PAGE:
In short, Rabbi Marcus explained Ezra 4 as follows: Verses 4-5 summarize the entire period of attempting to build the Temple from the time of Cyrus (Koresh) to the time of Darius I. In-between there was one other king: Cambyses (Kanbuzi), aka "Artaxerxes". Next, verse 6 skips forward and describes a post-Temple attempt to cause trouble for the Jews during the time of Achashverosh (Xerxes I) (and, as he writes in a footnote, prior to the Greco-Persian War and the story of Ester and subsequent rise of Mordechai) but is only mentioned shortly for not being too successful. Then verse 7 goes way back to Cambyses/"Artaxerxes" to describe the big disturbance in his time. Then verse 24 summarizes the remainder of Cambyses' reign until the fourth year of Darius I.

Per this understanding, the Artaxerxes in these verses isn't Artaxerxes I 1, who still lived after Achashverosh/Xerxes I, but Kanbuzi/Cambyses, son of Koresh/Cyrus. So the Artaxerxes of this chapter isn't any of the other kings previously mentioned, but there's still some time-jumping going about.

Rabbi Zerachiah Halevi similarly wrote (Hamaor Hakatan, Rosh Hashanah 3b):

"אבל הפירוש הנכון לפי הפשט זה שכתוב "ומטעם כורש ודריוש וארתחששתא מלך פרס" (עזרא ו', י"ד) שלושה מלכים היו, והרי הוא כמו שאמר מלכי פרס. והשנים הראשונים הוזכרו לעניין בניין הבית, שכורש היה המתחיל, ודריוש היה המשלים, וסמוך להם ארתחשסתא, הלך האחרון, שאף הוא בנה חומות ירושלים, כמו שמפורש בדברי נחמיה. ובכולן נתקיימה נבואת ישעיה, שכתוב: "ובנו בני נכר חמתיך ומלכיהם ישרתונך" (ישעיהו ס', י'). ואין זה ארתחשסתא הראשון, שציווה לבטל מלאכת בית המקדש. לפיכך סמכן הכתוב לשלושה מלכים הללו, ומזכירן בזה אחר זה, להכזיר שבחן וזכותן."

Translation: "But the correct explanation according to the simple understanding is what is written "and by the order of Cyrus and Darius and King Artaxerxes of Persia." (Ezra 6:14), three kings there were, and so it is as is said kings of Persia. And the first two were mentioned in relation to the building of the Temple, for Cyrus was the one who started, and Darius was the one who finished, and adjacent to them was Artaxerxes, the last king, who too built the walls of Jerusalem, as stated explicitly in the words of Nechemiah, and in all of these came true the prophecy of Yeshayah. as it is said: "Aliens shall rebuild your walls, Their kings shall wait upon you". And this wasn't Artaxerxes the First, who commanded to stop the building of the Temple, so for this the text placed them close to one another these three kings, and mentioned them one after the next, to proclaim their greatness and merit.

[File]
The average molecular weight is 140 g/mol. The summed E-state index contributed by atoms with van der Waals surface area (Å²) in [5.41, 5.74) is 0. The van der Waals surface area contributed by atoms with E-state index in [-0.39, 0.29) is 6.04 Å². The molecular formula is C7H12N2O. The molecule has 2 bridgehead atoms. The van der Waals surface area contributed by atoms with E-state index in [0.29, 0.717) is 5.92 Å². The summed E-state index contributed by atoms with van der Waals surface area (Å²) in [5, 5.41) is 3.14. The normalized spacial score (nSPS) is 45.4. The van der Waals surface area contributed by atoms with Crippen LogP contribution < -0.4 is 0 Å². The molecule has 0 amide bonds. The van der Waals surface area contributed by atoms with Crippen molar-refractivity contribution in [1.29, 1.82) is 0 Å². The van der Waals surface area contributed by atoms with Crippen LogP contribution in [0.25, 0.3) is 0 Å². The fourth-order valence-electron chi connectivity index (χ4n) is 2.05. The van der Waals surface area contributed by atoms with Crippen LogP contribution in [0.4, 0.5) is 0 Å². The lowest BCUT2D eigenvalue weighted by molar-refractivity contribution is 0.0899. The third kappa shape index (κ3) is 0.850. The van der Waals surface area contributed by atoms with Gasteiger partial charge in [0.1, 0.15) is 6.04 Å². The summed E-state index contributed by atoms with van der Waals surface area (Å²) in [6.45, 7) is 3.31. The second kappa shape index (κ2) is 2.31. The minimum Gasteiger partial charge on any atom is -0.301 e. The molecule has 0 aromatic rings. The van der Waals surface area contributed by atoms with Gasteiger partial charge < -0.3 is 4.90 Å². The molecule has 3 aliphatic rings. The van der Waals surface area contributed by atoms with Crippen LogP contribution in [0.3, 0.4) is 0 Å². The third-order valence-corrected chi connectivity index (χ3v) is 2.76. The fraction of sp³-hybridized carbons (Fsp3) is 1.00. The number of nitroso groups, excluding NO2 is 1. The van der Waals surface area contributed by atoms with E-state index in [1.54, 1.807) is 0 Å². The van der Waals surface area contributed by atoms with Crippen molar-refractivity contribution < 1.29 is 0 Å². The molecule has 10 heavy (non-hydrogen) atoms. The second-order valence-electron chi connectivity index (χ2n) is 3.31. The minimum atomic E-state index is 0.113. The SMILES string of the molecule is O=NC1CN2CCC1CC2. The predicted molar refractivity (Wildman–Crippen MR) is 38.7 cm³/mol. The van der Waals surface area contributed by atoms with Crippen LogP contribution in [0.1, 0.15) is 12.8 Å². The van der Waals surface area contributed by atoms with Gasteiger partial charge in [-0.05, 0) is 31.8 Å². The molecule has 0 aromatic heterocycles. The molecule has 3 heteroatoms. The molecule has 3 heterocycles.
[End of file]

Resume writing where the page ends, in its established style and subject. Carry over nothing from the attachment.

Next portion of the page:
1 According to Prof. Yaakov Liwer and Prof. Yehoshua Meir Grintz, it was during his reign that Ezra and Nechemiah came to Judea. According to Rabbi Marcus, it was during the reign of Artaxerxes II "Mnemon". Either way, it was many decades after the completion of the Temple.

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  • 1
    Nice find. Thank you – Joel K Sep 30 at 6:52